One of the more interesting things about Hollywood’s Golden Age is just how much of it was one elaborate, tightly controlled lie. Outside of a few brief years before the Motion Picture Production (or Hays) Code was adopted in 1930, the inner workings and backstage lives of the American film industry were just as much a scripted fiction as the pictures they produced. When big studios controlled everything from scripts to cinemas, movie stars were assets and scandal was a liability. A big part of show business was keeping the ugliness that kept it running away from the public eye.
The Fade Out (Image Comics), by the acclaimed team of Ed Brubaker and Sean Phillips, has its sights set squarely on the nasty business of show business in the Golden Age. Set in the fall of 1948, the story takes place in what Brubaker calls “one of the last American gold rushes”: Hollywood in the twilight of its boom years, where casual sexism and racism were par for the course and the American government could ruin your life if you were ever suspected of having beliefs that could be construed as remotely Communist.
The first issue starts with the sort of thing we see from celebrities all the time today, and the sort of thing that no one was allowed to know about at the time: a hell of a party. Screenwriter Charlie Parish wakes up after having blacked out in a bathtub, only to discover the body of rising starlet Valeria Sommers just outside the bathroom door. It’s her murder, and the cover up that ensues, that sets the events of the series into motion as the cast of characters are slowly introduced and their motives hinted at.
At first blush, The Fade Out is a murder mystery, classic film noir in its premise and execution. But for writer Brubaker, murder is just the means by which the story will delve into the social dynamics of the period.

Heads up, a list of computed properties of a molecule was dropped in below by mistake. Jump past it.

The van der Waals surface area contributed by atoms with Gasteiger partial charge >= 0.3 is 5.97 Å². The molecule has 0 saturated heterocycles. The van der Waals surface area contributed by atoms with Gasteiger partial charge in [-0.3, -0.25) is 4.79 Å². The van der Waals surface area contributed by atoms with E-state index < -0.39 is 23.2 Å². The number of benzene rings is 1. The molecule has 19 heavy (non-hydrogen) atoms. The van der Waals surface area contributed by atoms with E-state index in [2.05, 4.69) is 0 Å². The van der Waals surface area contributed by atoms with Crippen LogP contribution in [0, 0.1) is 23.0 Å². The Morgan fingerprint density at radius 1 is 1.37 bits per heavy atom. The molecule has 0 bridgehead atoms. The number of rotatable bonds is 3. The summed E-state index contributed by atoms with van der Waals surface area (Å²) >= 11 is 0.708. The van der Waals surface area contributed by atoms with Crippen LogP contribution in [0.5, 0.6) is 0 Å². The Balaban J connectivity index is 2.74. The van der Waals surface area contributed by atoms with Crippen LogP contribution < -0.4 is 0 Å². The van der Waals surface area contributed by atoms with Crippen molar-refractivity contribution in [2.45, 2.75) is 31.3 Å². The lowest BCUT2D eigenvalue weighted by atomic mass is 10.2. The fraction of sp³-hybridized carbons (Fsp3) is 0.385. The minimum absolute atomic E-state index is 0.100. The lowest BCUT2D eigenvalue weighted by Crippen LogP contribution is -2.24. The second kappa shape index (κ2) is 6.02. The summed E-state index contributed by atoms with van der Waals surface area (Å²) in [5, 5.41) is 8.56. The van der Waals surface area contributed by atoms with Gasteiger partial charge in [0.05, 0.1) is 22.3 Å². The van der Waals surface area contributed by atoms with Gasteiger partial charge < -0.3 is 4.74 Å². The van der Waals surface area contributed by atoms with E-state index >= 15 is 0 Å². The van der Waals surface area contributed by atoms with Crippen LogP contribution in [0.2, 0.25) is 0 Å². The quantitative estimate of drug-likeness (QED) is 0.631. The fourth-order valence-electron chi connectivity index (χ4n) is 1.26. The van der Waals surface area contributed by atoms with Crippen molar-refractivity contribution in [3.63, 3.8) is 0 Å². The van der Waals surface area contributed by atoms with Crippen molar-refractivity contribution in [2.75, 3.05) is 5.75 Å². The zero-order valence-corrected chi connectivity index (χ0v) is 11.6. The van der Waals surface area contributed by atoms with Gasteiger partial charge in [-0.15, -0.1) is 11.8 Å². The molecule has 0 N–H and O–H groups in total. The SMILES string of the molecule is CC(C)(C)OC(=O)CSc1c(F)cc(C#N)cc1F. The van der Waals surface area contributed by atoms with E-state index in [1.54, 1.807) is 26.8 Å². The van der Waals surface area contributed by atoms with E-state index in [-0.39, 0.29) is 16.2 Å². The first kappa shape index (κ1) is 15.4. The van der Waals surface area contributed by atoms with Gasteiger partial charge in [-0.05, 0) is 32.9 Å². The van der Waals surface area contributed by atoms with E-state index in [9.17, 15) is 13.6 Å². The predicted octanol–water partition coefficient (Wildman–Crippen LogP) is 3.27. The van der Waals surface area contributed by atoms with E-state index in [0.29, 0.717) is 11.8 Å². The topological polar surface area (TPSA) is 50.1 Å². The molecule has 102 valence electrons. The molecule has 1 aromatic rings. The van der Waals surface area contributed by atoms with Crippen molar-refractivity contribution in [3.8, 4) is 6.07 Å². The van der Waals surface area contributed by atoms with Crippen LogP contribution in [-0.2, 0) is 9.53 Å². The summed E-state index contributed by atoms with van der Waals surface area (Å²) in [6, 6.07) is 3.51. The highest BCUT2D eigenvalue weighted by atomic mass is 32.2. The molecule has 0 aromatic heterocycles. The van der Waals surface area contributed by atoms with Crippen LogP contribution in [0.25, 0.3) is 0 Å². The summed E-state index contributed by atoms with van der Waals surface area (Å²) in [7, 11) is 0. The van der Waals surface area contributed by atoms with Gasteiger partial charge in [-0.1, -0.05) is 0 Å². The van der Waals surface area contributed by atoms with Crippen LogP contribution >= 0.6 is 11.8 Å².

“It gives me a great way into the broader canvas of the story and the world,” says Brubaker. “With the murder comes a cover-up, which gets to the heart of what the book is really about. It creates this ripple effect that allows us to explore a lot of different sides of Hollywood’s Golden Age, because I’m much less concerned with whodunit than with the world around this dead starlet and how it responds to her murder. That gives me a way to tell a slow burn kind of tale with simmering tensions and moments of explosive violence, but that isn’t just about plot or action.”
Over the last 15 years, Brubaker and Phillips have established themselves as masters of pulpy crime narratives with high-concept twists. From the superhero noir of Sleeper or Incognito to the Lovecraftian horror of Fatale, the duo tell stories of men and women in hells of their own design. To read a comic by them is to watch, enthralled at the many beautiful and violent ways a life can fall apart.
“For me, I love the engine of a crime story or mystery to weave a larger story around,” says Brubaker. “It’s always really about the characters for me, and putting them in bad situations—that they’ve often created for themselves—gives you a lot of possible paths to go down.”
That’s what makes Brubaker the kind of writer who brings out the best in an artist like Phillips. A man whose work is instantly recognizable, Phillips has long been a master at fleshing out the seedy sides of bustling cities, building worlds that get under your fingernails and never really wash out. His approach to people is similar: all beautiful, with more worries than they can possibly deal with in a healthy way.
It’s kind of remarkable to learn that Phillips isn’t really a fan of film noir or crime fiction, given how good he is at illustrating them. “It’s more the look of them that appeals to me,” says Phillips. “I like drawing frowning people smoking in the shadows, and Ed writes a lot of that!”
With a fantastic start and an ambitious future, The Fade Out is another promising title from a partnership that’s been producing first-rate work for over a decade. It’s a book that’s instantly reminiscent of what they’ve done before, but it also provides a canvas for the pair to go further than they have before. And besides—it’s hard to beat that setting.
“For me, the fact that there aren’t a lot of comics like this is what makes it the perfect thing to do in comics,” says Brubaker. “There are about 200 superhero comics coming out every month. There’s only one comic about Hollywood in the ’40s.”